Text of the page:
DAVID WHEATER and Stewie Downing are poised to make history and become the first Teesside twosome to play together for England since local legends Wilf Mannion and George Hardwick last teamed up in 1948.
The duo are in the frame to feature when Fabio Capello takes a squad trimmed of seven of Man United and Chelsea’s Champions League finalists on the long trip away to Sunderland nursery club Trinadad and Tobago on Sunday. It would be a first full cap for Wheater and a fairytale finish to an incredible season – and another eyebrow raising first for Boro’s productive academy.
Lou Reed lookalike Capello (insert your own ‘Waiting For My Man’ or ‘Perfect Day’ joke here) has long been a fan of Wheater, has named him as been part of an exciting group of exciting prospects for the future and included him in his provisional squad of 30 for the friendly in France but the Redcar Rock failed to make the cut. Capello, who also looks a bit like Ricky Gervias’ Andy Millman sit-com sad act character in Extra would definitely be ‘having a laff’ if he did not use the opportunity to blood Wheats in the senior squad.
And Pallister Park lad Downing, who has been used only sparingly under Capello (he got 45 minutes in a 1-0 friendly defeat in paris ) also looks set to feature – and that will set a local landmark that will be a first in the modern age. There have been instances of two Boro players in the same England team since the Golden Boy and Gentleman George made it a regular occurance – but not two Teessiders.
South Bank born Mannion and Saltburn’s Hardwick played together for the national team 13 times between 1946 and 1948, an incredible spell of international domination in which England won 11, drew one and lost one. Those games included a 10-0 thumping of Portugal and a 8-1 win over Holland in which Mannion scored and Hardwick missed a penalty. The first time they teamed up was a 7-2 win in Belfast in England’s first competitive post-war fixture as the Home Internationals resumed on September 28, 1946. The last time they played together – Hardwick’s England swansong – was a 2-0 Home International win at Hampden Park on April 10, 1948.
Since then we have had to wait 60 years for a double dose of Tees-pride. We almost got to celebrate again last year when Downing and Jonathan Woodgate both played in a drab 1-0 friendly defeat against Spain at Old Trafford in February 2007 but they were not on the pitch together. Woodgate started but was subbed on 65 minutes while Downing was not introduced until the last 15 minutes. Close but no cigar.
Now it could become a reality again, an occasion for chest-bursting pride. That could be added to because Woodgate could also feature – he could even start alongside Wheater as he did 12 times for Boro this term – to make it a Teesside treble.
There have been other non-Teesside Boro doubles in the intervening years. Gareth Southgate and Ugo Ehiogu lined up together twice for England as Boro players, in a 2-0 friendly defeat against Holland at White Hart Lane in August 2001 and in a 2-1 friendly defeat to Italy at Leeds in March 2002 (hands up anyone who can see a pattern emerging). Housemates Paul Merson and paul Gascoigne played in a 0-0 World Cup warm-up against Belgium in Casablanca in May 1998 and Grove Hill goal machine Brian Clough played twice alongside Barnsley-born fellow Ayresome Park frontman Eddie Holliday in October 1959, a noteable achievement given Boro’s second division status at the time.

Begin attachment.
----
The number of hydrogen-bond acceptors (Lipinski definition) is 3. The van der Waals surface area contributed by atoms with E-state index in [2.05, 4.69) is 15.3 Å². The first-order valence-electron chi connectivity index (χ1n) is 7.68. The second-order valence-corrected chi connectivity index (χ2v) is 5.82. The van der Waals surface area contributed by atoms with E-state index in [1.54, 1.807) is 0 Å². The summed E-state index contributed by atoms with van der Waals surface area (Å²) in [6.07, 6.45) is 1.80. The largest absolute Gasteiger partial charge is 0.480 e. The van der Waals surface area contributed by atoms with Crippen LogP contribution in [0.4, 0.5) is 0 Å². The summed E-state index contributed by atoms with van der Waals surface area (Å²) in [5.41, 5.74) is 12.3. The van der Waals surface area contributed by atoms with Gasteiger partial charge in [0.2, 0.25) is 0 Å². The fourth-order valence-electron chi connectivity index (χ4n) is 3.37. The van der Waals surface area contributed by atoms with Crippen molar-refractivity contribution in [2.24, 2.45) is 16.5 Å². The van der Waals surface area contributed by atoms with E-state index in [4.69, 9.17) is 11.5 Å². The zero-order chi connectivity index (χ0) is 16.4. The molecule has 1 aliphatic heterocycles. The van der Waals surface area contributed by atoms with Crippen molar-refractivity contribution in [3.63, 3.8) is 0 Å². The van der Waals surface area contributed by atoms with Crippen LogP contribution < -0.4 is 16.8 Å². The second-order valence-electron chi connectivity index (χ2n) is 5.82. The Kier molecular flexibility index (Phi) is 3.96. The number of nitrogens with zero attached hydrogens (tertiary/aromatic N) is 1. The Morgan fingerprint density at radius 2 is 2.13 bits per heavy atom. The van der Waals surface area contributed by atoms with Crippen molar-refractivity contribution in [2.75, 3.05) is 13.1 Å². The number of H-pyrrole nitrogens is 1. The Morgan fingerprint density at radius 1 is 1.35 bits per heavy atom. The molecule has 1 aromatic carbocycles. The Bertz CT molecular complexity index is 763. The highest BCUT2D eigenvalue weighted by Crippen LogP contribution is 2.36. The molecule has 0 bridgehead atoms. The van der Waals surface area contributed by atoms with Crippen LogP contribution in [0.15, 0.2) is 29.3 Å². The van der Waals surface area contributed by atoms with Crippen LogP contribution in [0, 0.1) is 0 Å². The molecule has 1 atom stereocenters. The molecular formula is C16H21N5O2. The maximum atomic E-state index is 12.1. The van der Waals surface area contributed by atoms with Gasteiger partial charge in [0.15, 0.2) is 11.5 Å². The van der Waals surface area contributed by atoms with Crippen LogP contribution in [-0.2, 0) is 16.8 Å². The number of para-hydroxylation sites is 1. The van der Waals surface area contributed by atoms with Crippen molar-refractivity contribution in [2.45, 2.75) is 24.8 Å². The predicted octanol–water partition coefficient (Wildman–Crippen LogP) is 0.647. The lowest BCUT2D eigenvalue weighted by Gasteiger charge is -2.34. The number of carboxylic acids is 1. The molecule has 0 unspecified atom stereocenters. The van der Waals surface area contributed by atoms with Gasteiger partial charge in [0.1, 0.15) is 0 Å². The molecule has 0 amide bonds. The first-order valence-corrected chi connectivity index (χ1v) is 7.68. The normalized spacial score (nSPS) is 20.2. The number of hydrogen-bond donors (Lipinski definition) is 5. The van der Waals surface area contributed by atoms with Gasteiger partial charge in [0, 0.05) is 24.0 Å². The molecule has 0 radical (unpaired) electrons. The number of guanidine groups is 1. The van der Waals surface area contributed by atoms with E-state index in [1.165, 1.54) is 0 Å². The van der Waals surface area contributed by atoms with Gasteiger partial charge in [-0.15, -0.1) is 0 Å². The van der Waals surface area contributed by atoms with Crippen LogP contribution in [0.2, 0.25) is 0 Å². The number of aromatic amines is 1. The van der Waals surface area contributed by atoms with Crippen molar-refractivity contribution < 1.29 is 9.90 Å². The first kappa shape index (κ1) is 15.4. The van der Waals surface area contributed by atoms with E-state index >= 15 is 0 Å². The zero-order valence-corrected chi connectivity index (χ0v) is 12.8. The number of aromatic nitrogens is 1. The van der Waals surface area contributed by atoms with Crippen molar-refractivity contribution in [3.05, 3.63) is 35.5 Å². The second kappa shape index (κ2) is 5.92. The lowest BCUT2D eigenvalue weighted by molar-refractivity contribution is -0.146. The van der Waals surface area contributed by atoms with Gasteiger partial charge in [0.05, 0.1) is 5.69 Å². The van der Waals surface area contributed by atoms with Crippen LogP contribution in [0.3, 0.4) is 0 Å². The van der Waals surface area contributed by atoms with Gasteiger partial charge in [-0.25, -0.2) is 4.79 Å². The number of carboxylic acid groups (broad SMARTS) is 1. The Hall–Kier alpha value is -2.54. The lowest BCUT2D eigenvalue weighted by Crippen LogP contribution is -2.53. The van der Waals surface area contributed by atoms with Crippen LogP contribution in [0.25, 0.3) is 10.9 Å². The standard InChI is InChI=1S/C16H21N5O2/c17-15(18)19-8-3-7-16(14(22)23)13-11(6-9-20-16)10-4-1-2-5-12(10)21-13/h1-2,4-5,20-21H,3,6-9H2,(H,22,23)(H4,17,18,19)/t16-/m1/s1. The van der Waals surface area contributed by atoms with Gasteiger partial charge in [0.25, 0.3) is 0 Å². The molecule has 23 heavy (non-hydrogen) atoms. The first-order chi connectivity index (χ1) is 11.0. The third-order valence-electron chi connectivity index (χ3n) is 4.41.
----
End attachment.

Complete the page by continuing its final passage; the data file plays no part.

Meanwhile Boro are still buzzing from the incredible feat last week of having FOUR players start in an England Under-21 international. Wheater, Andrew Taylor, Adam, Johnson and Lee Cattermole all kicked off the 2-0 win over Wales.
MEANWHILE the annual shock-horror-gasp fest from the media is underway as football bean-counters Deloitte publish their lascivious league of loot. Every year the cashcade becomes more ludicrous, the figures hit cranium-busting new highs as the TV rights money is raked in, the debts are piled up and ever larger slices are diverted straight into the pockets of average players and unbleiveably lucky agents.
Obviously the spotlight is on the increase in turnover (ÃÂ£1.5billion ) and wages (a Chelsea summer spending spree bellow ÃÂ£1billion) in 2006/7 but more worrying should be the ratio of income being allocated to salaries, the fall in profitability and the continued decline in matchday revenue as a proportion of the overall revenues.
Deloitte also noted the inflationary effect of foreign billionaires who treat clubs as “trophy assets” who see transfer spending as a status symbol divorced from the finincial realities of the club’s true economic performance while pointing out their strategy appears to be not to make operating profit but to boost the brand on a global scale prior to selling on for a hefty mark-up in the future. But we have talked about that at length on the blog before.
I’ve just downloaded the full report and will be wading through it over the weekend looking for more specifics about Boro. In the meantime there is an excellent summary complete with informative at a glance graphics on the BBC while the bite-sized high-lights can be found on the Deloitte website here.
BORO Goal Blitz! Three out of the ten contenders for the BBC’s Goal of the Season award were from our heroes… which is not a bad ratio of sizzlers considering we only scored 43 and a fifth of those came on the final day.
Two of the others were against Boro, so the mesage is clear: if you want to see mouth-watering magical net-busting action with beauties flyingin at either end – get yourself to Boro!
Still, national glory… we’ll take it wherever we can find it. The contenders were the Luke Young 25 yard rocket against Spurs in November, Tuncay’s sublime volley after a first time cross from Stewie at Derby in Decembe and Rocky’s farewell present free-kick against Man City, although for my money Downing’s curling volley in the same game was better.